In 2000 SEC Testimony, Paulson Recommended “Self-Regulation” For Wall Street, Plus A Rule Change Now Blamed For Collapse

Back in 2000, when Hank Paulson was CEO of Goldman Sachs, he testified in front of the Security and Exchange Commission. Among other things, he lobbied the SEC to enact a “change to self-regulation” for Wall Street. He also urged them to change the “net capital rule” which governed the amount of leverage investment banks could use. The net capital rule was indeed changed in 2004, and is now blamed for the investment banks’ collapse.

PAULSON: The Challenge of Technology and Change to Self-Regulation in the United States

The third area for re-examination and reform is the structure of broker/dealer regulation, a function now shared by the SEC and the self regulatory organizations (“SROs”), principally the New York Stock Exchange and NASD Regulation Inc.

[W]e and other global firms have, for many years, urged the SEC to reform its net capital rule to allow for more efficient use of capital. This is the single most important factor in driving significant parts of our business offshore, so that our firms can remain competitive with our foreign competitors risk-based capital standards must become the norm. The SEC has made it clear that risk-based capital rules can be implemented only when the Commission is confident that firms employing value-at-risk models have robust credit and risk management policies in place.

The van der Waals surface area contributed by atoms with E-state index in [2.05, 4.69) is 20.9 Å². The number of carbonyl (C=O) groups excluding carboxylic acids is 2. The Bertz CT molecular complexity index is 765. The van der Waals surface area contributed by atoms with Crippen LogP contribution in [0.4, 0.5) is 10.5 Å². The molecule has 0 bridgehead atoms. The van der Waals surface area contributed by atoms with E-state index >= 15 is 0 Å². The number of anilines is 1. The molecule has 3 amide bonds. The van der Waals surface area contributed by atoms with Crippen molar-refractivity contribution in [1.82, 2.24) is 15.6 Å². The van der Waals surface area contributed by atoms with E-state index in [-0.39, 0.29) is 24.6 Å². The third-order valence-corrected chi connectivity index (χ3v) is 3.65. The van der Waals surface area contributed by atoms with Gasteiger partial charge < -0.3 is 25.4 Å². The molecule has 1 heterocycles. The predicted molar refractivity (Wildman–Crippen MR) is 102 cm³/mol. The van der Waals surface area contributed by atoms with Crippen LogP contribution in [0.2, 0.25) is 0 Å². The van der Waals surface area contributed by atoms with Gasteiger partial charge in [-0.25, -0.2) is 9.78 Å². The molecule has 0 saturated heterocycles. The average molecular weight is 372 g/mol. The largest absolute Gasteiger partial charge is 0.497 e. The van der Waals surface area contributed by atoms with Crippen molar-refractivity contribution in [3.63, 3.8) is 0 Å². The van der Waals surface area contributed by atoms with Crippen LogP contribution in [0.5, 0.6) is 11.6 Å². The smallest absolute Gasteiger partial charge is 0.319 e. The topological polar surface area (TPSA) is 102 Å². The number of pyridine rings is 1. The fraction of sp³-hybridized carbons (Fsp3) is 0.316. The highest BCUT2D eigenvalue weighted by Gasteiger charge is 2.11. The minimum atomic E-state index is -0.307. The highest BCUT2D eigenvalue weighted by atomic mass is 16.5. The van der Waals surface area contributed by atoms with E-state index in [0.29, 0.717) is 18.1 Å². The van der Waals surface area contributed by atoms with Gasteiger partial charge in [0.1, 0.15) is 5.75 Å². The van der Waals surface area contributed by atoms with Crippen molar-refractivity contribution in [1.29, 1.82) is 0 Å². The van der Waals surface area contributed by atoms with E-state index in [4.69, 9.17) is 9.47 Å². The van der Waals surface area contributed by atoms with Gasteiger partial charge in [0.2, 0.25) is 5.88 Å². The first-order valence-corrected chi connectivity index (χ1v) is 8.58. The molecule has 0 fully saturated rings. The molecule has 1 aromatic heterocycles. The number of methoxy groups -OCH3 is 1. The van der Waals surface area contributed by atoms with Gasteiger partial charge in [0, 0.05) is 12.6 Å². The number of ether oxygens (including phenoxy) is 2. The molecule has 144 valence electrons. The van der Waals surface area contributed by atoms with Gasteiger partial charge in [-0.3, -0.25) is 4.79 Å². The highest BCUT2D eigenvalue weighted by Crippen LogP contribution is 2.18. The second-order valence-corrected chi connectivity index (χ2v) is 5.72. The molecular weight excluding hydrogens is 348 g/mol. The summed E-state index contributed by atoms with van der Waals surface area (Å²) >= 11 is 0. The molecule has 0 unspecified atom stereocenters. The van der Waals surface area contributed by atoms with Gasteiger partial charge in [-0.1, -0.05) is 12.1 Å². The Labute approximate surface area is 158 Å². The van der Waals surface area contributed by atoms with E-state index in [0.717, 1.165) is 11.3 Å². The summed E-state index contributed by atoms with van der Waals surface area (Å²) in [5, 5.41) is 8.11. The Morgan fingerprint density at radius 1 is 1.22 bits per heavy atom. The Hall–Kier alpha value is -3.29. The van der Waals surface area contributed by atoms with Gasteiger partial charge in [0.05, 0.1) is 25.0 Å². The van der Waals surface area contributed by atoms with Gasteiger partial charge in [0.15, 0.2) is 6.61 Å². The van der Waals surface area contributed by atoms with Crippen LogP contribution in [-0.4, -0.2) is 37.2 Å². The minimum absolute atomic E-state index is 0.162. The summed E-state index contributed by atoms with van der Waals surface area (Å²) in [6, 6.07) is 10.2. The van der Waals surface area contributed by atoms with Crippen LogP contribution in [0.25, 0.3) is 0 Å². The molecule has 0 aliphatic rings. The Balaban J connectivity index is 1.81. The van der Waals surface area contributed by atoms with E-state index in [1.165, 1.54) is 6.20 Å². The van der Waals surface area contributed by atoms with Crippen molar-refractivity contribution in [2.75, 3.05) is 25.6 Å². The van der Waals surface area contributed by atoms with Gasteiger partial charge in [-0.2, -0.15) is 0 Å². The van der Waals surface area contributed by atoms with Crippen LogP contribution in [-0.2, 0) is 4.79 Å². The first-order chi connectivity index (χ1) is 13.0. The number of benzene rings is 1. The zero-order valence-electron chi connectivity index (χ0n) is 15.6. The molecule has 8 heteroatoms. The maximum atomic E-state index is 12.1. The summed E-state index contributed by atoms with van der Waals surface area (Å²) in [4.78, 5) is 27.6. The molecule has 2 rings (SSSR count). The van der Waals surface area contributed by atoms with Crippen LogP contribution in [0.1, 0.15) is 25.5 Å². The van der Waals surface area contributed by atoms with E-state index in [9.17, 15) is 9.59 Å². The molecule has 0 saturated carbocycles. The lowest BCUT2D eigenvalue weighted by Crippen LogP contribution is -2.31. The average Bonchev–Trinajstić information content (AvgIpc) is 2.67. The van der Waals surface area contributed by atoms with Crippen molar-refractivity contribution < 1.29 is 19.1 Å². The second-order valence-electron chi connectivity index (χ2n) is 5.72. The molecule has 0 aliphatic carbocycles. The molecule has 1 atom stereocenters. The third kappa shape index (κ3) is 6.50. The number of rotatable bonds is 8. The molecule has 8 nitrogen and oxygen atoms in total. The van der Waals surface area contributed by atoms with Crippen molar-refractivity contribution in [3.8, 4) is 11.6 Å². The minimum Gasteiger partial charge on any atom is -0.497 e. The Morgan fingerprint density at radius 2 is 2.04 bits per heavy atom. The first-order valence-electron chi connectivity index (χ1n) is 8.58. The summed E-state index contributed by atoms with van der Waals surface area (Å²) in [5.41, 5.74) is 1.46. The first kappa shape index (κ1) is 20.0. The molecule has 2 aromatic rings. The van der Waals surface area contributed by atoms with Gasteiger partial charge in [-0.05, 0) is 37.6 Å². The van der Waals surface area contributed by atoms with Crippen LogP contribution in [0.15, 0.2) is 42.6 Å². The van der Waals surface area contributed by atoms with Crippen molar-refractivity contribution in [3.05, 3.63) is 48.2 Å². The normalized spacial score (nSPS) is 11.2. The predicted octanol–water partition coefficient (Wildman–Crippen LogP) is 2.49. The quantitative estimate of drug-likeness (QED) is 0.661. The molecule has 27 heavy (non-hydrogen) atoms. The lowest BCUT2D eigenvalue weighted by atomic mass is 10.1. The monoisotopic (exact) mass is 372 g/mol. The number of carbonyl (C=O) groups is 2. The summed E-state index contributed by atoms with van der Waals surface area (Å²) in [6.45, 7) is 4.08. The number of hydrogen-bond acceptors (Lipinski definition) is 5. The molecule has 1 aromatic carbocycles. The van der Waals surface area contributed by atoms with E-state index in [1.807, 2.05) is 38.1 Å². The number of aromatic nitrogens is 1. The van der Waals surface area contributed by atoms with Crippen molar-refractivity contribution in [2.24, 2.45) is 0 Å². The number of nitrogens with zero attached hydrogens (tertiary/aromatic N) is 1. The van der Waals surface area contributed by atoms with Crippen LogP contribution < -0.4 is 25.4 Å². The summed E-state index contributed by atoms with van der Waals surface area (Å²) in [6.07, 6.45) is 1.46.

For these reasons we think it is time to seriously consider the creation of a single, independent SRO to adopt, examine and enforce a core body of financial responsibility, customer protection and margin rules. We hope and expect that there would be savings generated by economies of scale.

How did Paulson’s recommendation to let investment banks borrow much, much more work out?

Here’s a story from two weeks ago:

The Securities and Exchange Commission can blame itself for the current crisis. That is the allegation being made by a former SEC official, Lee Pickard, who says a rule change in 2004 led to the failure of Lehman Brothers, Bear Stearns, and Merrill Lynch.

The SEC allowed five firms — the three that have collapsed plus Goldman Sachs and Morgan Stanley — to more than double the leverage they were allowed to keep on their balance sheets and remove discounts that had been applied to the assets they had been required to keep to protect them from defaults…

The so-called net capital rule was created in 1975 to allow the SEC to oversee broker-dealers…The net capital rule also requires that broker dealers limit their debt-to-net capital ratio to 12-to-1…

In 2004, the European Union passed a rule allowing the SEC’s European counterpart to manage the risk both of broker dealers and their investment banking holding companies. In response, the SEC instituted a similar, voluntary program for broker dealers with capital of at least $5 billion, enabling the agency to oversee both the broker dealers and the holding companies.

This alternative approach, which all five broker-dealers that qualified — Bear Stearns, Lehman Brothers, Merrill Lynch, Goldman Sachs, and Morgan Stanley — voluntarily joined, altered the way the SEC measured their capital. Using computerized models, the SEC, under its new Consolidated Supervised Entities program, allowed the broker dealers to increase their debt-to-net-capital ratios, sometimes, as in the case of Merrill Lynch, to as high as 40-to-1. It also removed the method for applying haircuts, relying instead on another math-based model for calculating risk that led to a much smaller discount.

Who murdered the American economy? It was the CEO, in the 13th Floor Conference Room, with the Prepared Testimony.